Top 13 Dumb Things Media Said About Climate Change in 2013

Climate-Change-Effects1The evidence for climate change only got stronger this year, with a major climate report finding 95 percent confidence in manmade global warming and the amount of carbon dioxide (CO2) in the atmosphere hitting a record 400 parts per million. Climate doubters, in turn, became increasingly desperate, citing everything from a verified scam artist to the “Ouija board of weather.”

We’ve compiled the 13 dumbest things media said about climate change in ’13—you might be surprised to find which mainstream media outlets made the list.

13. Rush Limbaugh: Carbon emissions “may actually be making things cooler, not warmer.”

In April, Rush Limbaugh claimed that CO2 in the atmosphere “may actually be making things cooler,” going on to say that manmade global warming is a “political hoax.” But the Economist article Limbaugh cited actually examined how much the Earth is warming from emissions of CO2 and other greenhouse gases, which by definition trap heat in the atmosphere.

12. Fox News: Questions whether hottest year on record was just faked.

In January, a FoxNews.com article asked whether the U.S. government had manipulated temperature data to fake the hottest year on record (2012) in the contiguous U.S. The article quoted climate “skeptics” including birther Steve Goddard who wrote that the 2012 data from the National Oceanic and Atmospheric Center was “meaningless garbage” and the U.S. only “appears” to have warmed due to data adjustments. However, temperature data typically has to be adjusted to account for flaws in the raw data that occur, for example, when temperature measurement stations are moved. These adjustments are publicly documented in peer-reviewed literature. Furthermore, satellite data from climate “skeptic” Roy Spencer, who was quoted criticizing the data, also found 2012 to be the U.S.’ hottest year.

11. Sean Hannity: Says we’re heading into “period of prolonged global cooling” based on a scam artist’s claims.

On his radio show, Sean Hannity promoted the claim that solar “hibernation” will soon bring a period of dangerous “global cooling” and “end the rise of the oceans,” saying the information came from a scientist. What Hannity didn’t realize, however, is that these claims came from a man who even climate “skeptics” have labeled a “scam artist”: John Casey, who published his book on solar hibernation with the help of an astrologer who claims to be the illegitimate daughter of Ernest Hemingway. Hannity was, essentially, duped.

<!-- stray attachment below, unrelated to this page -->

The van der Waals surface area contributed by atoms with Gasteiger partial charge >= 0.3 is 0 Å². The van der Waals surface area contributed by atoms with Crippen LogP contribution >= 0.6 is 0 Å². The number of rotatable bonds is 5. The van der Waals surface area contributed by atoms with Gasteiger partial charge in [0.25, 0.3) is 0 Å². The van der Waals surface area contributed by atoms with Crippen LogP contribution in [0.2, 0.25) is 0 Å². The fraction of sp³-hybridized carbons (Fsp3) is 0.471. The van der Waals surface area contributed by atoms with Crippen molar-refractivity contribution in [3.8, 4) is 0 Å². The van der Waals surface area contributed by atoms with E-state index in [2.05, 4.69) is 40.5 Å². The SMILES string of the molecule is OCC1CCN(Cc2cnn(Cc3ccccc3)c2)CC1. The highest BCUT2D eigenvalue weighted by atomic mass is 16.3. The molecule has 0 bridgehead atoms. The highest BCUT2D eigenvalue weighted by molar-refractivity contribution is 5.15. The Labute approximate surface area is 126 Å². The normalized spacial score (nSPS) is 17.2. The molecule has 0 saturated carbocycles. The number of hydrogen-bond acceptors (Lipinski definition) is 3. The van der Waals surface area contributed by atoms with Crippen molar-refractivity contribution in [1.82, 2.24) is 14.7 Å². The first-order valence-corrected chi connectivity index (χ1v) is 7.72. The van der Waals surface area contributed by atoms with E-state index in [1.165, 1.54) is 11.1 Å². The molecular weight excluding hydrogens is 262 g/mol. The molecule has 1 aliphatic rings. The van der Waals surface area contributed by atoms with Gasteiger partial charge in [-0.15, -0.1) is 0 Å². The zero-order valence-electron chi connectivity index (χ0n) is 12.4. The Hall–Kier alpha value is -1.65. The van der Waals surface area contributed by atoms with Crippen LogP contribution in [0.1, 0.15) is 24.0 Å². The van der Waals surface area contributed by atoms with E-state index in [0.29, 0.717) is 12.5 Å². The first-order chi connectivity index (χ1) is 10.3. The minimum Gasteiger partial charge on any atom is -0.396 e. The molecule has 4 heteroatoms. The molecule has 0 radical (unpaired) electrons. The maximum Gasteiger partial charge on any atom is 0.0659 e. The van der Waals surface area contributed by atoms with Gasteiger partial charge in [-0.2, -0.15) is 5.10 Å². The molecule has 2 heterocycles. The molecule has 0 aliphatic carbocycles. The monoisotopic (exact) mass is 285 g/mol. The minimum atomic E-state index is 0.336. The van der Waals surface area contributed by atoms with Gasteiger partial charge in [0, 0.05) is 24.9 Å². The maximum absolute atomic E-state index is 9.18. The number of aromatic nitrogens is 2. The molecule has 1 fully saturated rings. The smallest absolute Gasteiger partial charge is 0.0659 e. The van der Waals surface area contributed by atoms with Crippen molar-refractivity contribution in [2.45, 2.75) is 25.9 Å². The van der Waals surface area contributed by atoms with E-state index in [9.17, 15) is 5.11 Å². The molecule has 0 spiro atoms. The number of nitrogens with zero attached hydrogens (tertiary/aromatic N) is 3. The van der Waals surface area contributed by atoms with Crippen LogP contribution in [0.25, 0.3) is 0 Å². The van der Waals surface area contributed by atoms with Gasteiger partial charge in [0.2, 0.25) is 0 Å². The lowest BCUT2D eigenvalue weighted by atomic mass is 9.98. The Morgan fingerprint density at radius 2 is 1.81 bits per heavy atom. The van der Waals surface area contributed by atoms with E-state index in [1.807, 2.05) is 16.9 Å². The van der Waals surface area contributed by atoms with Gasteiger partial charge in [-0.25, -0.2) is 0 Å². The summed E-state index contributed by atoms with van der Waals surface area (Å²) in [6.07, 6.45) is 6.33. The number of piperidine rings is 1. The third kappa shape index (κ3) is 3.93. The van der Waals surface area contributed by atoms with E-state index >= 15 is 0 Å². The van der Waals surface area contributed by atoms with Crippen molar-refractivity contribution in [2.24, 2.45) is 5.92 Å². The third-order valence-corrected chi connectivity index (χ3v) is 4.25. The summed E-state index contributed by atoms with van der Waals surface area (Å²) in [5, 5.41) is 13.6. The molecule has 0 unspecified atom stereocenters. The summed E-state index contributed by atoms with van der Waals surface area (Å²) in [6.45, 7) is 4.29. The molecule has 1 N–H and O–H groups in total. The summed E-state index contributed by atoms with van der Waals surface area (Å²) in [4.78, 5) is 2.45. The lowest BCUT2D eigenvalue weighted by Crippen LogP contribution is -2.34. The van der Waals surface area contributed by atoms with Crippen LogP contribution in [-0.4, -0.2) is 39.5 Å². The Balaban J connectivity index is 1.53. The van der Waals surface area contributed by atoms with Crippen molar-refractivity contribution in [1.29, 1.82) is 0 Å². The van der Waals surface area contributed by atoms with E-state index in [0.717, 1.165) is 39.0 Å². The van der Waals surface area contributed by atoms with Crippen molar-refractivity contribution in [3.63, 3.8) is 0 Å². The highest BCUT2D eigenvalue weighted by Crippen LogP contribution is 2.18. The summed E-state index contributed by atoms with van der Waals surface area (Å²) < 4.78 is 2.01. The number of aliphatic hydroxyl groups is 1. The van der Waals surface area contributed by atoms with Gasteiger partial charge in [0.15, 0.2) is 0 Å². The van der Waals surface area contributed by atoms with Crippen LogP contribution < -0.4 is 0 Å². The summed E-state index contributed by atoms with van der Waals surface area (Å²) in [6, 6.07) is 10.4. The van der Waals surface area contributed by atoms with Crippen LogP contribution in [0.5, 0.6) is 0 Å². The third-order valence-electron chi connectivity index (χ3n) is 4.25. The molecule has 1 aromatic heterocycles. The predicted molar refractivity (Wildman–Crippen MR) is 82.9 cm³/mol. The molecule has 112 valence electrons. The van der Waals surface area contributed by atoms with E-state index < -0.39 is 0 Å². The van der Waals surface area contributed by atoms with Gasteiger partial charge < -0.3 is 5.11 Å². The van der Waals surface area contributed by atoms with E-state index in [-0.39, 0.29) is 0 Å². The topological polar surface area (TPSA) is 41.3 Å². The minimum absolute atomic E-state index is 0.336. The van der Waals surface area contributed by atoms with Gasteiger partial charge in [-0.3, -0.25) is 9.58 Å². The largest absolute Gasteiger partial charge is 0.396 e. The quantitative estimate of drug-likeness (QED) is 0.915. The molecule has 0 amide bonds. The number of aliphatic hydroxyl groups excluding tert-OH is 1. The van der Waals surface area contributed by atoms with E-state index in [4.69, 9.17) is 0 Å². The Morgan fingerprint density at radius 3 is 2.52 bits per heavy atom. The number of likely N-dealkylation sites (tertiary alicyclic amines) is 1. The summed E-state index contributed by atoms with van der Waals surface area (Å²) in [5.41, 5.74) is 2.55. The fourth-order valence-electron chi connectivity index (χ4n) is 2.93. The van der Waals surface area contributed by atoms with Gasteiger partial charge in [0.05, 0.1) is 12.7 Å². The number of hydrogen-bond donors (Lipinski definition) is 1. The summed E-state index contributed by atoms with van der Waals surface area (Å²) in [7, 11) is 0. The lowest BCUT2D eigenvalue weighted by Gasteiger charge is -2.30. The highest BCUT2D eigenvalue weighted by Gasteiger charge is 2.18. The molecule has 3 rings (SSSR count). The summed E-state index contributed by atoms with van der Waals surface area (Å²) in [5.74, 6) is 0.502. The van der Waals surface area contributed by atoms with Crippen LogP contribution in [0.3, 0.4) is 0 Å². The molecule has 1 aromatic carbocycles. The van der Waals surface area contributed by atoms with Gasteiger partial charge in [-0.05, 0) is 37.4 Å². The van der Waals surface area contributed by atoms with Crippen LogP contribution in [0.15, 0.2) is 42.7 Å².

10. Fox News: Cites cold winter forecast from the “Ouija board of weather” to mock global warming.

Fox News hosts seized on a weather forecast predicting an especially cold winter for 2013 to cast doubt on global warming. However, the forecast came from the Farmer’s Almanac, which makes predictions with a “secret formula” based on “tides, astronomical events and sunspots,” and which meteorologists have called “the Ouija board of weather.” Even if the Almanac’s cold winter prediction were true, however, they would not negate the trend of warming temperatures in the U.S. and globally.

9. Limbaugh: “If you believe in God, then intellectually you cannot believe in manmade global warming.”

Rush Limbaugh advised his religious listeners to choose between God and science on his Aug. 12 radio show, saying, “if you believe in God, then intellectually you cannot believe in manmade global warming … You must be either agnostic or atheistic to believe that man controls something he can’t create.” Yet several religious institutions acknowledge man’s role in the climate crisis, and have launched initiatives to fight global warming as a moral imperative. In response to Limbaugh’s statement, the Evangelical Environmental Network published an open letter asking him to “refrain from your harmful rhetoric on climate change.”